Thanks to everyone who participated in Rootbeans: What’s important? game at University of Brighton as part of Brighton Science Festival. The amount of interest and willing participation (no bribery needed stragely!) was amazing. Our initial players were the event organisers and staff who got straight into writing their important things on beans. We promised to give them back a new set of random 10 beans at the end in their own bags and this proved a popular approach- giving a bit of data back.
The event was attended by scientists, researchers and the general public. Many people passed by and curiosity overcame many. It wasn’t hard to explain the general idea and we found that people would explain quite comfortably to each other.
On approaching one promotional table set up in the canteen, I found myself whisked into a debating room by enthusiastic Brighton Uni Professor Jackie Cassel who was exploring big data and how the medical profession needed to rethink it’s approach and strategy to data collection practices to include more anonymous data from people. It was an impromptu moment and I presented the idea to a smiling crowd who quickly wrote a few beans each for our little data set of things that were important to them. Thanks Jackie for that! after the event we talked and planned how we might collaborate to use a game like Rootbeans to faciliate user engagement for her work in the field of epidemiology.
Writing the beans itself was an interesting and engaging experience for many. A couple of friends who hadn’t met for many months said of the exercise
“We are so busy normally just getting on with life that we don’t really stop and think about what’s important. Each bean that we create together is a chance to have a discussion about it”
Playing the game – drawing the lines was another stage. It was a little trickier to explain especially about rolling the dice and what the choice and chance lines represented, but after drawing a couple of lines, people generally got it – and were quite pleased to tell each other what it meant. They liked the idea of leaving a mark and some felt the responsibility was too much at first – but then got down on the floor and drew the lines, some more wobbly and full of character than others.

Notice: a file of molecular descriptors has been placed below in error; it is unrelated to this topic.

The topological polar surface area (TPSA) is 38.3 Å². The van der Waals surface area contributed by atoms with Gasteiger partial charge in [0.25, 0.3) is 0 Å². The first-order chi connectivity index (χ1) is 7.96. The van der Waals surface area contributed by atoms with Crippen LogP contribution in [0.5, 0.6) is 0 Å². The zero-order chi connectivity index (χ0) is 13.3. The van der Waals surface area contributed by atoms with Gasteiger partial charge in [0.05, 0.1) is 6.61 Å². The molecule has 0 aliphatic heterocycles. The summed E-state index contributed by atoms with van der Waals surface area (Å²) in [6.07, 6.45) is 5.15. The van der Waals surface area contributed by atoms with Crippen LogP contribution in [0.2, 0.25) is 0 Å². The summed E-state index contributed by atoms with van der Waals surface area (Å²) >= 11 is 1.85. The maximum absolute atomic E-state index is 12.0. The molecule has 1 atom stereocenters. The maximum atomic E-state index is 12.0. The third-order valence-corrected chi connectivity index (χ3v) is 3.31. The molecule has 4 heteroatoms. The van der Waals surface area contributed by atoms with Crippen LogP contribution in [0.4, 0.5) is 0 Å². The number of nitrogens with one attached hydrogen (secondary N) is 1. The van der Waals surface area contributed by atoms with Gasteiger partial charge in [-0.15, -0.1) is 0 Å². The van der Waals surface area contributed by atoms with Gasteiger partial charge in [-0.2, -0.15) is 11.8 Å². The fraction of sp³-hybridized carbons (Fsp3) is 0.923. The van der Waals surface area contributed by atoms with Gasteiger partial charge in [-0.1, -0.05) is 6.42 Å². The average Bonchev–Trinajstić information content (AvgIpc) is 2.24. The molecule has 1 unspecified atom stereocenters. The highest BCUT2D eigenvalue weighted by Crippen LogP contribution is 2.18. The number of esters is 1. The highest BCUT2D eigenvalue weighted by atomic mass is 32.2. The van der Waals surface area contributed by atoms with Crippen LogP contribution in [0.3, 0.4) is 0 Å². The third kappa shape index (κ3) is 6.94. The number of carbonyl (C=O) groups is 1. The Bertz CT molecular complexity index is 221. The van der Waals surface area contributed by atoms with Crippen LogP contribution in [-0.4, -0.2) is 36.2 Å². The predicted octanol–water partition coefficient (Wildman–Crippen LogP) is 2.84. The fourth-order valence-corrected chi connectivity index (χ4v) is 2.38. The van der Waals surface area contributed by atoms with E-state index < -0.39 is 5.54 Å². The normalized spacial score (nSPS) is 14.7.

Our best players by a long shot were 13 year old Ewan and his mum- and if you’re reading this please get in touch as I’ve lost your contact info This lovely mother and son team were amazing to be with and to watch – so enthusiastic about taking part, drawing the lines, discussing the random meanings. Particularly poignant was a random line they felt simply couldn’t be ignored: to connect Science to Children. This challenge brought all of us together to trace a complex and long winding path from one bean to the other through the tightest spaces. Tanya created a breadcrumb of beans along the path so that Ewan could find his way with a think blue biro. At the end he was very pleased with himself.
Towards the end of the game things got tricky. We dreaded a random roll. Getting a five or a six was a tense moment and we quickly started to think of ways to ‘deviate from the norm’ and came up with a rule that would allow anyone else with a dice in hand to ‘help’ the person with by rolling the dice and hoping they too didn’t get a five or six. If they could choose a line – we encouraged them to choose one that would get the player out of a tight fix – connecting the random bean so that effectively they would have to choose another one which would hopefully be better suited. It’s possible that this slightly dodgy feeling practice might have the germ of corruption in it’s function but we felt it was necessary to avoid ‘destroying’ beans by not being able to connect them. At the very end however circumstance did destroy a few.